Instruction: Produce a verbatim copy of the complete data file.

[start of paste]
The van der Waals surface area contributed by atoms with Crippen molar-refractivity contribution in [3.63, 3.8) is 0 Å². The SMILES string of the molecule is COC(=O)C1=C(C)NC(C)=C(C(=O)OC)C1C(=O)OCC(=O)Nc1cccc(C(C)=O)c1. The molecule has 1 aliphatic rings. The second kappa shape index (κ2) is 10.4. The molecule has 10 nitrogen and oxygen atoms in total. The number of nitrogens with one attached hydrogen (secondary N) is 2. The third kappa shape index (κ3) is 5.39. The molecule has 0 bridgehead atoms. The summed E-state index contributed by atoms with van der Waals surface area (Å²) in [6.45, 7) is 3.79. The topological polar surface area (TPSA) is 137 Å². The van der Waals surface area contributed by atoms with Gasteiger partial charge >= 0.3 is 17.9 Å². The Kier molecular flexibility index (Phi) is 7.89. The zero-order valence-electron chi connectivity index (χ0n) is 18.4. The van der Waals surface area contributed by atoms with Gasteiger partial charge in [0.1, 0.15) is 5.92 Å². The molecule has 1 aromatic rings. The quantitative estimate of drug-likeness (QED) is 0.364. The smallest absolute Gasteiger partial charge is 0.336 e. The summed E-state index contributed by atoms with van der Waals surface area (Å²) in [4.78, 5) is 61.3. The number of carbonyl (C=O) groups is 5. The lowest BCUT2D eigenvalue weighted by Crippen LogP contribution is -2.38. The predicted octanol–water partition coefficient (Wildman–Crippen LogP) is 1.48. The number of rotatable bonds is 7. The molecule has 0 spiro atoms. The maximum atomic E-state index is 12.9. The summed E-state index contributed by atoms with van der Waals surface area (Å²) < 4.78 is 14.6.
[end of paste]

The van der Waals surface area contributed by atoms with Crippen molar-refractivity contribution in [3.63, 3.8) is 0 Å². The SMILES string of the molecule is COC(=O)C1=C(C)NC(C)=C(C(=O)OC)C1C(=O)OCC(=O)Nc1cccc(C(C)=O)c1. The molecule has 1 aliphatic rings. The second kappa shape index (κ2) is 10.4. The molecule has 10 nitrogen and oxygen atoms in total. The number of nitrogens with one attached hydrogen (secondary N) is 2. The third kappa shape index (κ3) is 5.39. The molecule has 0 bridgehead atoms. The summed E-state index contributed by atoms with van der Waals surface area (Å²) in [6.45, 7) is 3.79. The topological polar surface area (TPSA) is 137 Å². The van der Waals surface area contributed by atoms with Gasteiger partial charge >= 0.3 is 17.9 Å². The Kier molecular flexibility index (Phi) is 7.89. The zero-order valence-electron chi connectivity index (χ0n) is 18.4. The van der Waals surface area contributed by atoms with Gasteiger partial charge in [0.1, 0.15) is 5.92 Å². The molecule has 1 aromatic rings. The quantitative estimate of drug-likeness (QED) is 0.364. The smallest absolute Gasteiger partial charge is 0.336 e. The summed E-state index contributed by atoms with van der Waals surface area (Å²) in [4.78, 5) is 61.3. The number of carbonyl (C=O) groups is 5. The lowest BCUT2D eigenvalue weighted by Crippen LogP contribution is -2.38. The predicted octanol–water partition coefficient (Wildman–Crippen LogP) is 1.48. The number of rotatable bonds is 7. The molecule has 0 spiro atoms. The maximum atomic E-state index is 12.9. The summed E-state index contributed by atoms with van der Waals surface area (Å²) < 4.78 is 14.6.